Court Of Appeal Clarifies Right To Cumis Counsel

Court Of Appeal Clarifies Right To Cumis Counsel


Although the seminal case of San Diego Federal Credit Union v. Cumis Ins. Society, Inc., 162 Cal.App.3d 385 (1984), was issued 24 years ago and codified in Civil Code §2860 in 1987, the courts continue to struggle with a core Cumis question: which reservations of rights trigger a right to Cumis or independent defense counsel for liability cases?

It has always been clear that not all reservations trigger a right to independent defense counsel. For example, Blanchard v. State Farm Fire & Cas. Co., 2 Cal.App.4th 345 (1991), generally supports the proposition that a reservation as to covered and non-covered damages does not create a right to independent counsel. In contrast, reservations as to covered and non-covered causes of action may well create the right to independent counsel. The key is whether the reservation involves an issue that defense counsel can control, shape or influence through their defense strategy.

A remaining issue, however, concerns the so-called general or “catch-all” reservation. This involves a statement, typically at the conclusion of the reservation of rights letter, that the insurer reserves the right to deny coverage based on any of the terms, conditions, exclusions and limitations in the policy. Does such a blanket reservation trigger a right to independent counsel?

Last month, Musick Peeler obtained a ruling on this issue in Royal Indemnity Company v. Hartford Ins. Co. of the Midwest, 2008 WL 20009747 (2d Dist. 2008) (unpublished). That case involved an equitable indemnity claim between co-insurers with a duty to defend the insured against a trademark infringement action. Hartford initially offered to assign panel counsel to defend the insured, but the insured insisted on the right to appoint its own counsel. Royal paid for independent counsel and sued Hartford for contribution toward the defense costs. Hartford had reserved its rights on certain coverage limitations, but did not expressly list any intentional act exclusion. Hartford’s reservation letter did, however, include a general reservation as to all of the policy conditions and exclusions. Hartford argued that such a precautionary reservation did not create an actual conflict sufficient to trigger a right to independent counsel. Hartford claimed the insured breached its duty to cooperate by rejecting the offer of panel counsel and that Hartford had no obligation to contribute to the defense costs.

The Court of Appeal affirmed a judgment for Royal on the contribution claim and ruled that Hartford’s reservations did create a right to independent counsel. The Court held that “given Hartford’s position on coverage, it left the insured vulnerable on all claims. It demands that the insured cede control over its entire defense to an insurer who asserted that only one of numerous claims against the insured potentially qualifies for coverage and indemnity.”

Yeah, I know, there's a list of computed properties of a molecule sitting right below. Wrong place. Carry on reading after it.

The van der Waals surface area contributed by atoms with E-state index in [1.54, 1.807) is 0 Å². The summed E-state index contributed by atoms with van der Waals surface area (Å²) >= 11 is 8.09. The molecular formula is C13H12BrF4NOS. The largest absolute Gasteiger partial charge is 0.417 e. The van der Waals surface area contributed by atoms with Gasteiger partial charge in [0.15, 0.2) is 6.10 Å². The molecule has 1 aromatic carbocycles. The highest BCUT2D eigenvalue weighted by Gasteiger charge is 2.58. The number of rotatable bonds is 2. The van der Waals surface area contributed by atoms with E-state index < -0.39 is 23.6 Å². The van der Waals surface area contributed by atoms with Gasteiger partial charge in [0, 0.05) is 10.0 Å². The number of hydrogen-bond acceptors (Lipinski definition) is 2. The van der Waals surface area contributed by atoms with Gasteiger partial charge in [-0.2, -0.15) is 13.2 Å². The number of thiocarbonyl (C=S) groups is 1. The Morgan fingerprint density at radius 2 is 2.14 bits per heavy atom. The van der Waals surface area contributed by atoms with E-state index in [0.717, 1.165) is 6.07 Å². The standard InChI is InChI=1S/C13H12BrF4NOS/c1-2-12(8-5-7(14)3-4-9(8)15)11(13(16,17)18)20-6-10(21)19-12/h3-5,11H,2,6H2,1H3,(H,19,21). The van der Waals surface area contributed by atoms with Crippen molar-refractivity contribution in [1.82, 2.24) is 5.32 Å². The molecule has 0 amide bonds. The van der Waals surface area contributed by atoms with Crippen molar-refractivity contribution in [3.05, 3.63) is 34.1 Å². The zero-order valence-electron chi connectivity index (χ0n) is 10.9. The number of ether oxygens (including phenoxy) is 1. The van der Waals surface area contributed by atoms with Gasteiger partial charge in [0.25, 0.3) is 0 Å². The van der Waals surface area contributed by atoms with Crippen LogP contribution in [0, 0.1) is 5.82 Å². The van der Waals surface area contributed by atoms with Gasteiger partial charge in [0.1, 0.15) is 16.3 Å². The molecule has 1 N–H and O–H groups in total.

The Court’s ruling in the Royal v. Hartford case calls into question the practice of issuing a general reservation as to all potentially applicable coverage defenses. Such a reservation may have the unintended effect of creating a right to independent counsel. Moreover, such a reservation may simply be unnecessary and not accomplish anything for the insurer.

The general purpose of a reservation of rights letter, of course, is to prevent an argument that the insurer has waived any coverage defenses or should be estopped from raising such defenses. The key here is that if the insurer has investigated the claim and is unaware of a particular coverage defense, the insurer should not face a risk of waiver or estoppel. Waiver is the relinquishment of a known right, and estoppel involves some conduct that misleads the insured about a coverage defense. Waller v. Truck Ins. Exchange, Inc., 11 Cal.4th 1 (1995). What would be the purpose, then, of reserving rights as to unknown coverage defenses that may become available in the future?

The better practice would seem to be to limit the reservation letter to issues of which the insurer (again, after a reasonable investigation) is actually on notice. As the claim develops, the insurer can issue a supplemental reservation letter if it obtains additional information about new coverage defenses. This approach would allow the insurer to preserve its position without creating a right to independent counsel that otherwise would not exist. A boilerplate reservation as to anything that may apply may simply do more harm than good. Meanwhile, it appears the courts will continue to be called upon to resolve disputes about the circumstances that create a right to independent counsel.